humorous

EnglishEdit

EtymologyEdit

From Middle English humorous (compare Medieval Latin hūmorōsus), equivalent to humor +‎ -ous.

PronunciationEdit

AdjectiveEdit

humorous (comparative more humorous, superlative most humorous)

  1. Full of humor or arousing laughter; funny.
    The waiters were so humorous - one even did a backflip for us, when we asked him.
  2. Showing humor; witty, jocular.
  3. (obsolete) Damp or watery.
  4. (obsolete) Dependent on or caused by one's humour or mood; capricious, whimsical.
    • c. 1598–1600, William Shakespeare, “As You Like It”, in Mr. William Shakespeares Comedies, Histories, & Tragedies [] (First Folio), London: [] Isaac Iaggard, and Ed[ward] Blount, published 1623, OCLC 606515358, [Act I, scene ii], lines 380-83:
      [S]uch is now the Duke's condition
      That he misconstrues all that you have done.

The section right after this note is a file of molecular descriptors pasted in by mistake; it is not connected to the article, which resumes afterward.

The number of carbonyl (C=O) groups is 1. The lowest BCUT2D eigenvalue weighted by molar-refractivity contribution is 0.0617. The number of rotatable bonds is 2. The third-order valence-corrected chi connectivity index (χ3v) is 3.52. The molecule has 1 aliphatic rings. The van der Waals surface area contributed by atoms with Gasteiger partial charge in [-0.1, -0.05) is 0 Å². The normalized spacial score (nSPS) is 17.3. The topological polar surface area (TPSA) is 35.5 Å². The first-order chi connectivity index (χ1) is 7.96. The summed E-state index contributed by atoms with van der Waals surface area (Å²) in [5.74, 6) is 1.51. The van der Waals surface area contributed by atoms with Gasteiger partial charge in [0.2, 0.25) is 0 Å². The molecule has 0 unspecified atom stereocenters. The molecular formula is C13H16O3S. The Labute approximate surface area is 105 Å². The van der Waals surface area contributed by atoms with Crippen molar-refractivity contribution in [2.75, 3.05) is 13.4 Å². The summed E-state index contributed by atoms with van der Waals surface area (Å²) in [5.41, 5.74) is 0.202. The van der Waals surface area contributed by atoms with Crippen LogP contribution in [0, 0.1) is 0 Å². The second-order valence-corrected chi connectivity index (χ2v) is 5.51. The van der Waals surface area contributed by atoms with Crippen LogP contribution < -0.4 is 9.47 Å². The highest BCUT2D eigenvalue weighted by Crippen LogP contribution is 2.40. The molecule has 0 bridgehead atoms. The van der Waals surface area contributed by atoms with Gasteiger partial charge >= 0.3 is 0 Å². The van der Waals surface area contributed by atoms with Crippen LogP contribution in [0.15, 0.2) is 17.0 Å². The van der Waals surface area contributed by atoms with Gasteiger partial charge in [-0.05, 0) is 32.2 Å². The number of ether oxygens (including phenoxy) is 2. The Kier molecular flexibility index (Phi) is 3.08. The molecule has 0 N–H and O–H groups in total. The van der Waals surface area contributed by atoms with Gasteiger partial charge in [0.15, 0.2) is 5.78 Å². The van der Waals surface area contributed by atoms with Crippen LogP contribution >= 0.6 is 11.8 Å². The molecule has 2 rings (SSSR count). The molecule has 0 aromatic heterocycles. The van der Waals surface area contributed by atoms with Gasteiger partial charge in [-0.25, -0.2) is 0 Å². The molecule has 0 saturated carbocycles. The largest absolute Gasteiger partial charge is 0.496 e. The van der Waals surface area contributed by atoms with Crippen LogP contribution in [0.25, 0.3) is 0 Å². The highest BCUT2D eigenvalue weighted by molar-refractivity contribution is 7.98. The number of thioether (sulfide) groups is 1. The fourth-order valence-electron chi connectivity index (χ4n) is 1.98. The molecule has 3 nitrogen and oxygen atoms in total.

The Duke is humorous; what he is, indeed,
      More suits you to conceive than I to speak of.
    • 1603, Michel de Montaigne, “Of the affection of fathers to their children”, in John Florio, transl., The Essayes [], book II, London: [] Val[entine] Simmes for Edward Blount [], OCLC 946730821, page 212:
      It is a melancholy humor [] that firſt put this humorous conceipt [transl. resverie] of writing into my head.
    • 1861, Elizabeth Gaskell, The Grey Woman
      I felt at this time as if I could have been fond of him too, if he would have let me; but I was timid from my childhood, and before long my dread of his displeasure [] conquered my humorous inclination to love one who was so handsome, so accomplished, so indulgent and devoted.

Usage notesEdit

While the spelling humour is preferred over humor in British English, humorous is standard in both American and British English, and humourous is nonstandard.

SynonymsEdit

Derived termsEdit

Related termsEdit

TranslationsEdit